On Memorial Day Mr. Flowers had another chance to share his faith at the ceremony where he received the Purple Heart. He hadn’t planned to speak but was guided to the podium. He could have said anything, goodness knows he has a story that the best Hollywood movies are made of. But that’s not what he shared. Mr. Flowers stood behind the microphone and talked about his faith in God. “I just want to thank Jesus Christ for saving me.” Tears filled my eyes again along with many others gathered at the Veteran’s War Museum that hot May day. In that short sentence the audience quickly learned how a country boy from Mississippi survived three in half years of pure hell. Recently, I sat down with Mr. Flowers at his home in the Powers community where once again he shared his amazing story as a prisoner of war. Although I’ve heard his story many times with my students at West Jones, I never tire of hearing it and always notice one common thread weaved throughout his story. Through all the degradations of war and prison life God’s hand of grace can be seen holding up Mr. Flowers in the most subtle ways.
Prior to the war Mr. Flowers admits that he was not a Christian. “I went to church but I didn’t really know Jesus.” It was during his imprisonment in the Philippines that Mr. Flowers would come to know Christ and the source of strength that had kept him alive to that point and would carry him through to the end of the war.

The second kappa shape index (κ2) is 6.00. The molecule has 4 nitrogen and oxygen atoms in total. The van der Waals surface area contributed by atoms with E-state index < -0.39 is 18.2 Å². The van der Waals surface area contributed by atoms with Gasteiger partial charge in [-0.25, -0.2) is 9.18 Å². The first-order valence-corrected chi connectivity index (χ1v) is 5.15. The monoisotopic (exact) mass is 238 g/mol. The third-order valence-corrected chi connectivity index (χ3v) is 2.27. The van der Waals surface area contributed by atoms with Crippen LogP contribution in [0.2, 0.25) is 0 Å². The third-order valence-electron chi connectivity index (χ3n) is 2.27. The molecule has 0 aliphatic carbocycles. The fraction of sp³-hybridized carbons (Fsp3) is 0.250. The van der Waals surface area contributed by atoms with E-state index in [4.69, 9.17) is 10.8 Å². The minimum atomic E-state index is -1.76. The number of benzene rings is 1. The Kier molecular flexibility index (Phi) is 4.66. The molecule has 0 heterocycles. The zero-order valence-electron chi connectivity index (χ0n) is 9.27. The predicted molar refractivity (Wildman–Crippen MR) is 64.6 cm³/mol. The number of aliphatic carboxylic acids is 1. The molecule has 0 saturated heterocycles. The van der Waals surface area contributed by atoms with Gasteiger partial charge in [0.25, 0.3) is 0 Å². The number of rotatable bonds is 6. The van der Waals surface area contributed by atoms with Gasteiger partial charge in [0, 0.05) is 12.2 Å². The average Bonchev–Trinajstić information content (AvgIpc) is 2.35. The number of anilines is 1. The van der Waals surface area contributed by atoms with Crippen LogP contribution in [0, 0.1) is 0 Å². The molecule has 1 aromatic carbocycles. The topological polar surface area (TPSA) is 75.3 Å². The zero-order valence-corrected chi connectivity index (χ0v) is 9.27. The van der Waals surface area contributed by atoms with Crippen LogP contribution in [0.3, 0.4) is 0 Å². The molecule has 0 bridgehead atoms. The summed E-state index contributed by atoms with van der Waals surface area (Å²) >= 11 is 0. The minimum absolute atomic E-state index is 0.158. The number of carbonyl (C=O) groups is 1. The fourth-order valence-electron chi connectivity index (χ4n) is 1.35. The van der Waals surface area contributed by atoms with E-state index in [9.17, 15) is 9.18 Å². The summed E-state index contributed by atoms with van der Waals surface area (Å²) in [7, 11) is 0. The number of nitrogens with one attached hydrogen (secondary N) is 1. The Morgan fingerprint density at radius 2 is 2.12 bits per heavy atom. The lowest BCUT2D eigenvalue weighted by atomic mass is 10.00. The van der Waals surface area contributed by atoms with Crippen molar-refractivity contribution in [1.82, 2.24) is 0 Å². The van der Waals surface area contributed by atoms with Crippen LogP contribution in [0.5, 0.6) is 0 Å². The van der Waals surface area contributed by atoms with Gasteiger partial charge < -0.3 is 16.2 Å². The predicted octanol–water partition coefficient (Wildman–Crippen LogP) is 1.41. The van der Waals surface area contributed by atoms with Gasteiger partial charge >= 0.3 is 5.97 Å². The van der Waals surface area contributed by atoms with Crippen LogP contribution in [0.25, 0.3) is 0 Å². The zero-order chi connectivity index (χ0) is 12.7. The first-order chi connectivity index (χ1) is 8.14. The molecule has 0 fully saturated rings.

On the day after Pearl Harbor, December 8, 1941, the Philippine Islands, where Mr. Flowers was stationed, came under attack by the Japanese. “We woke up that morning and heard on the radio that Pearl Harbor had been bombed.” The soldiers at Clark Field scrambled to prepare for the onslaught of Japanese bombers. “They started bombing us around noon and kept on until about four. They destroyed most of our planes. I lost my two best buddies that day.” Mr. Flowers told harrowing ordeal of defusing Japanese bombs that didn’t explode. “I didn’t know what I was doing. I think I was there just to hold the Sergeant’s hand that was actually defusing the bombs.” Weeks later, the American and Pilipino troops, who had fought off the enemy so gallantly with little supplies or support, were forced to surrender to the Japanese. Thus began the Bataan Death March. During that seventy mile march Mr. Flowers was subjected to beatings and other degrading inhumane acts. At one point along the march they came upon a damaged bridge in need of repair. Mr. Flowers was chosen to help repair it. Upon not being able to lift a heavy beam, a Japanese soldier beat Mr. Flowers across the head with a metal bayonet scabbard. “He took that thing off and knocked me in the head, blood cushed out.” He bears the scars of that act to this day. Later Mr. Flowers was worked on a huge farm were food was grown to feed Japanese soldiers. “We grew some good crops but we didn’t get any of it just scraps of rice and sweet potato vines that tasted like turpentine.” He explained that the sweet potato vines had medicinal qualities and he was encouraged by American doctors to eat them.